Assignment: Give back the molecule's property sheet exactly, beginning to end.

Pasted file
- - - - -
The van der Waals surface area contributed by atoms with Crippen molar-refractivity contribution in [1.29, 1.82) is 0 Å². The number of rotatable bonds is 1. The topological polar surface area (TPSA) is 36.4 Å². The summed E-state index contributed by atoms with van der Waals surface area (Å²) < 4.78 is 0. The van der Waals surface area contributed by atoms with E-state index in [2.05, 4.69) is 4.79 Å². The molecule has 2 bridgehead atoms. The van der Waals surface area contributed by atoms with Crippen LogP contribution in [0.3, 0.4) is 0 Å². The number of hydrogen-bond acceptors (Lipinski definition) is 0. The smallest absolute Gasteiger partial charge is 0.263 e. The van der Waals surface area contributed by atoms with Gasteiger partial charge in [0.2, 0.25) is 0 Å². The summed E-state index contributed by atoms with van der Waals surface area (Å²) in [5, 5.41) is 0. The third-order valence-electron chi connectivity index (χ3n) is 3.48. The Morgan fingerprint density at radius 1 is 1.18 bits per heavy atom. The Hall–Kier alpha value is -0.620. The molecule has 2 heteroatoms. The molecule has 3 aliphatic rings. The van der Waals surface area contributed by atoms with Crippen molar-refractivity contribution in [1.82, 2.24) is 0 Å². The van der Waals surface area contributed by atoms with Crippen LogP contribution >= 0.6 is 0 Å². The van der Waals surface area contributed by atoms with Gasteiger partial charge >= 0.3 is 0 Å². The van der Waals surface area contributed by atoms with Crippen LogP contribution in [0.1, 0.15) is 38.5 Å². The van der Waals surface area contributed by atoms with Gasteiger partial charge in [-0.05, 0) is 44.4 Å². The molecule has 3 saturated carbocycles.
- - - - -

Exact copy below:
The van der Waals surface area contributed by atoms with Crippen molar-refractivity contribution in [1.29, 1.82) is 0 Å². The number of rotatable bonds is 1. The topological polar surface area (TPSA) is 36.4 Å². The summed E-state index contributed by atoms with van der Waals surface area (Å²) < 4.78 is 0. The van der Waals surface area contributed by atoms with E-state index in [2.05, 4.69) is 4.79 Å². The molecule has 2 bridgehead atoms. The van der Waals surface area contributed by atoms with Crippen LogP contribution in [0.3, 0.4) is 0 Å². The number of hydrogen-bond acceptors (Lipinski definition) is 0. The smallest absolute Gasteiger partial charge is 0.263 e. The van der Waals surface area contributed by atoms with Gasteiger partial charge in [0.2, 0.25) is 0 Å². The summed E-state index contributed by atoms with van der Waals surface area (Å²) in [5, 5.41) is 0. The third-order valence-electron chi connectivity index (χ3n) is 3.48. The Morgan fingerprint density at radius 1 is 1.18 bits per heavy atom. The Hall–Kier alpha value is -0.620. The molecule has 2 heteroatoms. The molecule has 3 aliphatic rings. The van der Waals surface area contributed by atoms with Crippen molar-refractivity contribution in [1.82, 2.24) is 0 Å². The van der Waals surface area contributed by atoms with Crippen LogP contribution >= 0.6 is 0 Å². The van der Waals surface area contributed by atoms with Gasteiger partial charge >= 0.3 is 0 Å². The van der Waals surface area contributed by atoms with Crippen LogP contribution in [0.1, 0.15) is 38.5 Å². The van der Waals surface area contributed by atoms with Gasteiger partial charge in [-0.05, 0) is 44.4 Å². The molecule has 3 saturated carbocycles.